The discourse surrounding autism is full of meaningless buzzwords: Awareness, cure, treatment, high-functioning, optimal outcome, and many more; even the factual-sounding phrase "evidence-based" cannot be taken as an indication that there really is evidence. Many of these words did mean something once upon a time, but since then have been distorted by widespread overuse and misuse.
Language has power, and replacing meaningless buzzwords with things that are meaningful is an important part of pro-Autistic activism: Rather than appealing to a vaguely defined "functioning" level, we describe what people's specific support needs are. Rather than trying to nonsensically "treat" or "cure" something that isn't a disease, we attempt to change the social and civil environments to ones that are more accommodating.
You might expect that a campaign to promote "awareness" of autism would be educating people about what autism is, highlighting some Autistic role models, and explaining how to best support the Autistic people in your life. In practice, "autism awareness" campaigns don't seem to promote any message other than autism is a thing that exists. If that's all we're meant to be aware of, then frankly, I think we're at peak awareness. When I hear people talk about "raising" awareness further, I imagine some Amish family in the mountains, living off a tofu farm, that hasn't heard the word autism yet.
Awareness, at least autism awareness, is a meaningless buzzword. You can verify this by asking people at "autism awareness" events, "what does awareness mean?" and getting the word awareness thrown back at you in most of the answers. It's a signifier with nothing signified. Therefore, the only meaning it holds is by association with the people currently using it, and for the most part, those associations aren't pretty. When the main beneficiaries of "autism awareness" are also the people encouraging us to buy blue light bulbs and commit child abuse, "awareness" becomes a top priority to replace.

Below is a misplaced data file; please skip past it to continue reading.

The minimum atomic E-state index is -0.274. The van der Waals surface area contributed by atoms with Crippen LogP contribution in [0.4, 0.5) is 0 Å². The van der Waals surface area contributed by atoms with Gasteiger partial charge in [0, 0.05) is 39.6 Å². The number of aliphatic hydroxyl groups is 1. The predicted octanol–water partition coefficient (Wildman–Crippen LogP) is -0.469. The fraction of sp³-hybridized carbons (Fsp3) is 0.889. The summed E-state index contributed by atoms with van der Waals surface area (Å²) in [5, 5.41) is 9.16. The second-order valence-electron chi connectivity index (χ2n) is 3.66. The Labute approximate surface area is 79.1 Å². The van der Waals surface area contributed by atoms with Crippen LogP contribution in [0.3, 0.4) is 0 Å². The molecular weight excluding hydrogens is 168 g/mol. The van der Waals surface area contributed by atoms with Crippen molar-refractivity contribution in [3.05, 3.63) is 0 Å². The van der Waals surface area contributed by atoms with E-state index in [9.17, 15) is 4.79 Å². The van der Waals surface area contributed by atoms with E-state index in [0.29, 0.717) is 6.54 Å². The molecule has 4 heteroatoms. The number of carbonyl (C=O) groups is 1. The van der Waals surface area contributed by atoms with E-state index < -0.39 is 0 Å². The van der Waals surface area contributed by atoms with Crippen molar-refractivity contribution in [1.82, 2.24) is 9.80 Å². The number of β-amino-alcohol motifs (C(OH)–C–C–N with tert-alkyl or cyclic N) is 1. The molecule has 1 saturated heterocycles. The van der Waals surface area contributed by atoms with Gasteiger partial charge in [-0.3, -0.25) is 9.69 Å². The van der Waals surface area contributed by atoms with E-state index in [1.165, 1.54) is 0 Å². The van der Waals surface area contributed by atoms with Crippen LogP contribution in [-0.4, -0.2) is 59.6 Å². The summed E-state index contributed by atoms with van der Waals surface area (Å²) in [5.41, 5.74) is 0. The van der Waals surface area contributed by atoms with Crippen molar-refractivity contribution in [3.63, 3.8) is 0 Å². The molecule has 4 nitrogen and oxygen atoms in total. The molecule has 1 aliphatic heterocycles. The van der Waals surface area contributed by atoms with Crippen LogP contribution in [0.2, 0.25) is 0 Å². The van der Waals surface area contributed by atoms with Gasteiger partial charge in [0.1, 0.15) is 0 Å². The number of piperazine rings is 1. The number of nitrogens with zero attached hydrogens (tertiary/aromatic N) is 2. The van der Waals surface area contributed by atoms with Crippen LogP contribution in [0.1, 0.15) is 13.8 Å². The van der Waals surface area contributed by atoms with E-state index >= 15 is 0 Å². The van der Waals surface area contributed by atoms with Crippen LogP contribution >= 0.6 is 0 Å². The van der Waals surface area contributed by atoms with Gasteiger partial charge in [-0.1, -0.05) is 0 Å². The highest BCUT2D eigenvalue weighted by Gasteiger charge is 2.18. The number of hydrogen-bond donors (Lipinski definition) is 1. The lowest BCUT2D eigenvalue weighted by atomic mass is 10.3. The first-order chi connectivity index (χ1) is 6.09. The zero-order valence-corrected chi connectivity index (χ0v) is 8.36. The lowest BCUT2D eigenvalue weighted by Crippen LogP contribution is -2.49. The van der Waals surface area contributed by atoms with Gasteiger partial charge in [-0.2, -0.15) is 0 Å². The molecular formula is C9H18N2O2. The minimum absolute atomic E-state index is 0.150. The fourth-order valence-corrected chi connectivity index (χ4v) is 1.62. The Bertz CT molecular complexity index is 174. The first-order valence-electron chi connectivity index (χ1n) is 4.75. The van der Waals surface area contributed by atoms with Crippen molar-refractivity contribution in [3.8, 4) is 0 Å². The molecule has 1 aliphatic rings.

The Autistic community's answer? Acceptance. That word is loaded with meaning, and every year we make concerted efforts to pack it with more: Acceptance is an action. Acceptance is more than just passive tolerance of Autistic people's existence. Acceptance is implementing accommodations before they're needed. Acceptance is presuming competence. Acceptance is solidarity. Autism acceptance is a fundamental shift in mindset that embraces the neurodiversity paradigm and the social model of disability.
Thanks to the aggressive promotion of acceptance within the Autistic community, we're starting to see the idea of replacing awareness with acceptance take hold in things created by non-Autistic organizers. Some people chase the imaginary neutral position by including both words, while others see what the world is trending towards, and hop on board with acceptance.
However, bringing a word out of the fringe and into the mainstream has an unfortunate side effect: The fringe no longer has control over the word's meaning. The word is subject to the large-scale social mechanisms behind language development. The word's meaning is now derived from consensus rather than logic or purpose.
Just as awareness can shift from education and understanding to "beware the autism boogeyman", the meaning of acceptance can shift to harmful ideas like "accept the tragedy of autistic life" or "accept the real child hidden behind the autism." If that happens, then acceptance is no different from awareness. It's stolen from the activist toolbox and becomes one of the master's tools. Our years of work become a failed experiment and we're forced to start over.
Already there are organizations co-opting the acceptance label to dupe their Autistic audiences into not making a fuss, when the content is still the same message that we protest. There are well-intentioned "acceptance" events where the people who show up use the word acceptance because it's there, but are really still stuck in the awareness mindset, undermining the events.
It is not enough to correct these occurrences for misusing a word, for they may be ignorant of the intended meaning of one label, but their overall messages are quite intentional, as they have always been. It is necessary for us to condemn phony acceptance as fraud, and as hatred.
We must not let acceptance become a buzzword. If it does, then we have made no progress towards actually autistic people being actually accepted.